If Leo McKinstry were a Hollywood biographer rather than a political journalist turned popular historian, Hurricane would be the equivalent of following up a biography of Marilyn Monroe with a life of Katharine Hepburn or Bette Davis.
McKinstry’s last book, Spitfire, told the story of the glamorous star of the Battle of Britain, the fighter plane whose curving, womanly lines seduced the men who flew her. In contrast, the Hurricane, the subject of this book, was the plain Jane of the RAF, the solid, largely wooden workhorse that nonetheless, as McKinstry’s superb volume convincingly proves, won the Battle of Britain and saved this country’s freedom.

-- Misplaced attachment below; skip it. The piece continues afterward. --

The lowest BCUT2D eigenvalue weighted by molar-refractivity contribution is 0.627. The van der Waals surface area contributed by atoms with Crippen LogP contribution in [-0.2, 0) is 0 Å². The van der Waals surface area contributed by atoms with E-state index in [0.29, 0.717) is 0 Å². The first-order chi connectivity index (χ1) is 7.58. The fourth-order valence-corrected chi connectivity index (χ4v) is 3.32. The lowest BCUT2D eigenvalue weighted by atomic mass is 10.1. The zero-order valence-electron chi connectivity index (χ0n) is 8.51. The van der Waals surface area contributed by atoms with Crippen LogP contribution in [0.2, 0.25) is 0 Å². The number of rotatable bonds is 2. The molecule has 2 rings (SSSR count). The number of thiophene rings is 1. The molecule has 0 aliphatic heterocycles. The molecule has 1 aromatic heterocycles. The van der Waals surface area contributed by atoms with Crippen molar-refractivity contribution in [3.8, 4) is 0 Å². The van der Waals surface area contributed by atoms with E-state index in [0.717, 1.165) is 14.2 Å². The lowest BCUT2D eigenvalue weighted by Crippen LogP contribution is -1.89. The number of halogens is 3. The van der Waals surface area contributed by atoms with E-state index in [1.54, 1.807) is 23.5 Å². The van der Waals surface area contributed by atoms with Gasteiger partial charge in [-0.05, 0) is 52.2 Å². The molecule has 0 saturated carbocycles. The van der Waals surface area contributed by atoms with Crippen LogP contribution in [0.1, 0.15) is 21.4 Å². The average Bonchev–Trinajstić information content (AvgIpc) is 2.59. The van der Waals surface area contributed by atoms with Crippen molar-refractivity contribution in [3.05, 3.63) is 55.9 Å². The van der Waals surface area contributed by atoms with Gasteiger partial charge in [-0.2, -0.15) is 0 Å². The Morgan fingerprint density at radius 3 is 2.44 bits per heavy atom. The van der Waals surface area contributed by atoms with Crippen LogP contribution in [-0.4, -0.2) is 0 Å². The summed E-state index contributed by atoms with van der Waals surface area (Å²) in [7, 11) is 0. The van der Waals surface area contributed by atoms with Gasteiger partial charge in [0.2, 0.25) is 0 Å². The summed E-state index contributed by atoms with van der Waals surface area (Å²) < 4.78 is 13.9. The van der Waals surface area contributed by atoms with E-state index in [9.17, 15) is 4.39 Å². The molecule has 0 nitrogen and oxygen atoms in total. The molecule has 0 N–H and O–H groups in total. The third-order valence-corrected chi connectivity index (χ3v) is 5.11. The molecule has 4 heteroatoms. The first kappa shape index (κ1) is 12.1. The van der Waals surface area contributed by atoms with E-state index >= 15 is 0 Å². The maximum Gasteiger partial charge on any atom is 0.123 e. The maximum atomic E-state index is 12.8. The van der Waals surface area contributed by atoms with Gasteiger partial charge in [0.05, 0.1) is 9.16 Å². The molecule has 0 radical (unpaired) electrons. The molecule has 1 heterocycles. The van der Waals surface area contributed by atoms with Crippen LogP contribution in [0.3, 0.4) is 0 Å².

In January 1934, a year after Hitler was appointed Germany’s Chancellor, Sydney Camm, the autocratic and brilliant chief designer of the Hawker Aircraft Company, then based at Kingston upon Thames, began serious work on an idea he had been mulling over. Camm, who had made his name designing